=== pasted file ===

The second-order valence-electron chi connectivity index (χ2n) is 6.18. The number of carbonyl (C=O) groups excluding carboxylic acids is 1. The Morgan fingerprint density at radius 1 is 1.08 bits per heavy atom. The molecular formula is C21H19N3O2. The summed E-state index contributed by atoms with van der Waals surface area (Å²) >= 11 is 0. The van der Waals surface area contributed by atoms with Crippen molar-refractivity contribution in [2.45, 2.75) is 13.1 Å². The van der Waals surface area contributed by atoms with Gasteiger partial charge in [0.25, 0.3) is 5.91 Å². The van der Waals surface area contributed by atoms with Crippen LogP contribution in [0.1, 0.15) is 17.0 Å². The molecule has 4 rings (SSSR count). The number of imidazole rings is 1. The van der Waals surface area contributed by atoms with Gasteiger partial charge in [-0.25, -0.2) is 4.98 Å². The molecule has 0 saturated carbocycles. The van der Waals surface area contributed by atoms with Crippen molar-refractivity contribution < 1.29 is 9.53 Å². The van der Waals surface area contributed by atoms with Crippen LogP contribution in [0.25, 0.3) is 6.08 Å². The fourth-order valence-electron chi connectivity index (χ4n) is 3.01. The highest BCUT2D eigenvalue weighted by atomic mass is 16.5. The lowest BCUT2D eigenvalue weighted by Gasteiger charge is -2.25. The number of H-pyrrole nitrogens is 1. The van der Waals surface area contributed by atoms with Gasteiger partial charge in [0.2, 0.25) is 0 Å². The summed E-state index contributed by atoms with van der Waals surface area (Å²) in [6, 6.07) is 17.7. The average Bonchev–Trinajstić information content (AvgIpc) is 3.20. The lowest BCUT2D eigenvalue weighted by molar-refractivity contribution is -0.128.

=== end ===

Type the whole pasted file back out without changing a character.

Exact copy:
The second-order valence-electron chi connectivity index (χ2n) is 6.18. The number of carbonyl (C=O) groups excluding carboxylic acids is 1. The Morgan fingerprint density at radius 1 is 1.08 bits per heavy atom. The molecular formula is C21H19N3O2. The summed E-state index contributed by atoms with van der Waals surface area (Å²) >= 11 is 0. The van der Waals surface area contributed by atoms with Crippen molar-refractivity contribution in [2.45, 2.75) is 13.1 Å². The van der Waals surface area contributed by atoms with Gasteiger partial charge in [0.25, 0.3) is 5.91 Å². The van der Waals surface area contributed by atoms with Crippen LogP contribution in [0.1, 0.15) is 17.0 Å². The molecule has 4 rings (SSSR count). The number of imidazole rings is 1. The van der Waals surface area contributed by atoms with Gasteiger partial charge in [-0.25, -0.2) is 4.98 Å². The molecule has 0 saturated carbocycles. The van der Waals surface area contributed by atoms with Crippen molar-refractivity contribution < 1.29 is 9.53 Å². The van der Waals surface area contributed by atoms with Crippen LogP contribution in [0.25, 0.3) is 6.08 Å². The fourth-order valence-electron chi connectivity index (χ4n) is 3.01. The highest BCUT2D eigenvalue weighted by atomic mass is 16.5. The lowest BCUT2D eigenvalue weighted by Gasteiger charge is -2.25. The number of H-pyrrole nitrogens is 1. The van der Waals surface area contributed by atoms with Gasteiger partial charge in [0.2, 0.25) is 0 Å². The summed E-state index contributed by atoms with van der Waals surface area (Å²) in [6, 6.07) is 17.7. The average Bonchev–Trinajstić information content (AvgIpc) is 3.20. The lowest BCUT2D eigenvalue weighted by molar-refractivity contribution is -0.128.